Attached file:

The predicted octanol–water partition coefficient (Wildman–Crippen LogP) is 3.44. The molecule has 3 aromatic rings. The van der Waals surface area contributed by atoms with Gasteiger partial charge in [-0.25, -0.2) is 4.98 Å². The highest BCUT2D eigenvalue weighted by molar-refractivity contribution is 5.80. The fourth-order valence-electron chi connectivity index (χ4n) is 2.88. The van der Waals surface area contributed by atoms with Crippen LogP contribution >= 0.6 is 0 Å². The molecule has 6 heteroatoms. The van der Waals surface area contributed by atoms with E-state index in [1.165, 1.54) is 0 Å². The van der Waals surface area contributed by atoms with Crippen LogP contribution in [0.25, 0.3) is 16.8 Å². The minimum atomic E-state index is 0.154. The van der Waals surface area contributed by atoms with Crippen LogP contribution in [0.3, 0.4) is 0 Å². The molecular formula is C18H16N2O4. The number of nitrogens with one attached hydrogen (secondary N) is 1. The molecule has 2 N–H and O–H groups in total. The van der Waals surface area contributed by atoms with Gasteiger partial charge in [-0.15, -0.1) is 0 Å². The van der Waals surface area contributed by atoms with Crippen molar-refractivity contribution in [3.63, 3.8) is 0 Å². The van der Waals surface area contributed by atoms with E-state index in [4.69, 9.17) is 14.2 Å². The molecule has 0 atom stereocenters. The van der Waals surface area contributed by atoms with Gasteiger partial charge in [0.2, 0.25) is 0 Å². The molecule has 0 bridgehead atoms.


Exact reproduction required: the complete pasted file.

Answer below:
The predicted octanol–water partition coefficient (Wildman–Crippen LogP) is 3.44. The molecule has 3 aromatic rings. The van der Waals surface area contributed by atoms with Gasteiger partial charge in [-0.25, -0.2) is 4.98 Å². The highest BCUT2D eigenvalue weighted by molar-refractivity contribution is 5.80. The fourth-order valence-electron chi connectivity index (χ4n) is 2.88. The van der Waals surface area contributed by atoms with Crippen LogP contribution >= 0.6 is 0 Å². The molecule has 6 heteroatoms. The van der Waals surface area contributed by atoms with E-state index in [1.165, 1.54) is 0 Å². The van der Waals surface area contributed by atoms with Crippen LogP contribution in [0.25, 0.3) is 16.8 Å². The minimum atomic E-state index is 0.154. The van der Waals surface area contributed by atoms with Crippen LogP contribution in [0.3, 0.4) is 0 Å². The molecular formula is C18H16N2O4. The number of nitrogens with one attached hydrogen (secondary N) is 1. The molecule has 2 N–H and O–H groups in total. The van der Waals surface area contributed by atoms with Gasteiger partial charge in [-0.15, -0.1) is 0 Å². The van der Waals surface area contributed by atoms with Crippen molar-refractivity contribution in [3.63, 3.8) is 0 Å². The van der Waals surface area contributed by atoms with E-state index in [4.69, 9.17) is 14.2 Å². The molecule has 0 atom stereocenters. The van der Waals surface area contributed by atoms with Gasteiger partial charge in [0.2, 0.25) is 0 Å². The molecule has 0 bridgehead atoms.